“I like to listen to people and help them.”
Abigail Logan graduated in May as part of Union’s first cohort of OTA students, and now she has begun her career as an occupational therapy assistant at Madonna Rehabilitation Hospital in Lincoln.
Logan decided she wanted to become an OTA because of videos she watched on a YouTube channel called Special Books by Special Kids (sbsk.org). The channel founder, Chris Ulmer, interviews disabled and neurodiverse people around the world to share their story and normalize “the diversity of the human condition.”
Moved by the stories of the people she watched on SBSK, Abigail discovered a desire to help. “I saw people with needs,” she said. “I wanted to be able to help people meet their needs, and I wanted to be able to do something for them that was out of the ordinary and creative.”
In researching a major with her parents, Logan discovered Union’s new OTA program and learned about becoming an occupational therapy assistant. “Occupational therapists and occupational therapy assistants look at people’s lives and the things that they love to do, and they really work to meet that person in the middle and help them to meet their goals,” she said. “That’s what I want to do.”
Logan began her journey as part of the first cohort of the new OTA program in the spring semester of 2020. During her program, she worked one of her fieldwork rotations at Madonna. While she was still a student, Madonna had an opening for an OTA position. Logan worked with her professors through the application process, and she was offered the position.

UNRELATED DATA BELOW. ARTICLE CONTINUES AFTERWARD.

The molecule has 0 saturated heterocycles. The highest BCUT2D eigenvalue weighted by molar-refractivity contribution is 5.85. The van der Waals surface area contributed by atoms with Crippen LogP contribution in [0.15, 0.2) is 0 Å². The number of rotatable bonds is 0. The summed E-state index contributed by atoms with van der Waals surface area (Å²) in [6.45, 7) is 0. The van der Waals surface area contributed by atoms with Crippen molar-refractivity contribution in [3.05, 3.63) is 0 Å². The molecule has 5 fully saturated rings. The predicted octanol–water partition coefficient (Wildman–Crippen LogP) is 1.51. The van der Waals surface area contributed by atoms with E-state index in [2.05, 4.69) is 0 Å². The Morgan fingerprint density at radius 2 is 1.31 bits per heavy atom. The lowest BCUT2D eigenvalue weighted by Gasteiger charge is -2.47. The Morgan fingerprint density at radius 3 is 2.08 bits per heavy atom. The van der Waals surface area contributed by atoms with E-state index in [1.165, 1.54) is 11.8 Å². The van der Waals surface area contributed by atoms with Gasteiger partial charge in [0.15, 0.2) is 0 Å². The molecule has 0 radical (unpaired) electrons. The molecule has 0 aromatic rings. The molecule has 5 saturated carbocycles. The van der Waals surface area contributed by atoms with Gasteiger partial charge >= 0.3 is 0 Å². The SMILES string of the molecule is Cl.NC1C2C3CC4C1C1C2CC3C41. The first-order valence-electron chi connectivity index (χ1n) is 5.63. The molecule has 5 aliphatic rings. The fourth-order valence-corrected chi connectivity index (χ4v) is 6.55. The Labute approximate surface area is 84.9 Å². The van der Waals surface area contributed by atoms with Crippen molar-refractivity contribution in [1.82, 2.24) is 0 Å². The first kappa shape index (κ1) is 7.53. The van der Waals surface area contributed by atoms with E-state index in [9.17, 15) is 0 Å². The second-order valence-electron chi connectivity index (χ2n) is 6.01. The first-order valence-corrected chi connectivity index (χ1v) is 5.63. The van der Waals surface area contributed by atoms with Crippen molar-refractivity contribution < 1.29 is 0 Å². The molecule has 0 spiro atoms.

Now as an occupational therapy assistant, Logan is fitting well into her new role. “I feel like I was well prepared, and I am very thankful that this is the path I chose,” she said. “And I’ve been really impressed with the environment at Madonna. The other therapists on the team I’m working on have been really helpful, giving lots of feedback. They’ve all been really kind.”
Working as an OTA has already impacted Logan’s life, not only as a career path. “It doesn’t quite hit you as hard until you’re standing in a room with someone who has just experienced one of the most difficult traumatic times in their life,” Logan said. “Working with my patients has grown my empathy and given me a lot of perspective on my own life.”
One patient Logan worked with was unable to communicate and struggled to participate in activities of daily living at the beginning of therapy. As time went on, the patient improved, learning to communicate through nonverbal means. “It was wonderful to see this patient use the communication board to communicate with their mother and others around them and continue to form relationships in that new way,” Logan said. “It was amazing how much of a difference time and skilled care made. I’ve been able to see changes in patients’ lives as they’ve improved in their abilities, and I love helping to make that difference.”